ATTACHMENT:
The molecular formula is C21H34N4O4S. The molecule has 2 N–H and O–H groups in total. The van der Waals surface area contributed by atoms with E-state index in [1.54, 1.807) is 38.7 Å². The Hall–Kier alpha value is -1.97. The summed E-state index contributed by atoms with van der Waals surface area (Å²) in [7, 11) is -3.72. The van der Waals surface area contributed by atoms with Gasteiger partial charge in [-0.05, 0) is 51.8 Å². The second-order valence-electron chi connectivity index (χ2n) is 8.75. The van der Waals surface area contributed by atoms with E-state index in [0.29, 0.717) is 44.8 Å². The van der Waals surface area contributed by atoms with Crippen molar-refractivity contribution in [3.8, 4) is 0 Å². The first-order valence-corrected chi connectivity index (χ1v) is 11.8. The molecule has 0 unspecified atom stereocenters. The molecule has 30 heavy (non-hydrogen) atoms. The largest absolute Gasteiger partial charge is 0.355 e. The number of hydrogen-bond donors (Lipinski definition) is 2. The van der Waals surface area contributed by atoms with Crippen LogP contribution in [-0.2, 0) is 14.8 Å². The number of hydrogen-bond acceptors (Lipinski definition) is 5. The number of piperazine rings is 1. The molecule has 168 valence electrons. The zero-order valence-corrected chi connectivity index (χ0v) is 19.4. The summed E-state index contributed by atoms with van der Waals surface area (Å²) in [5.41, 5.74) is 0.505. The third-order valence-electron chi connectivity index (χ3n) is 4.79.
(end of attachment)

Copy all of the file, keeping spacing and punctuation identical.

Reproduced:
The molecular formula is C21H34N4O4S. The molecule has 2 N–H and O–H groups in total. The van der Waals surface area contributed by atoms with E-state index in [1.54, 1.807) is 38.7 Å². The Hall–Kier alpha value is -1.97. The summed E-state index contributed by atoms with van der Waals surface area (Å²) in [7, 11) is -3.72. The van der Waals surface area contributed by atoms with Gasteiger partial charge in [-0.05, 0) is 51.8 Å². The second-order valence-electron chi connectivity index (χ2n) is 8.75. The van der Waals surface area contributed by atoms with E-state index in [0.29, 0.717) is 44.8 Å². The van der Waals surface area contributed by atoms with Crippen molar-refractivity contribution in [3.8, 4) is 0 Å². The first-order valence-corrected chi connectivity index (χ1v) is 11.8. The molecule has 0 unspecified atom stereocenters. The molecule has 30 heavy (non-hydrogen) atoms. The largest absolute Gasteiger partial charge is 0.355 e. The number of hydrogen-bond donors (Lipinski definition) is 2. The van der Waals surface area contributed by atoms with Crippen LogP contribution in [-0.2, 0) is 14.8 Å². The number of hydrogen-bond acceptors (Lipinski definition) is 5. The number of piperazine rings is 1. The molecule has 168 valence electrons. The zero-order valence-corrected chi connectivity index (χ0v) is 19.4. The summed E-state index contributed by atoms with van der Waals surface area (Å²) in [5.41, 5.74) is 0.505. The third-order valence-electron chi connectivity index (χ3n) is 4.79.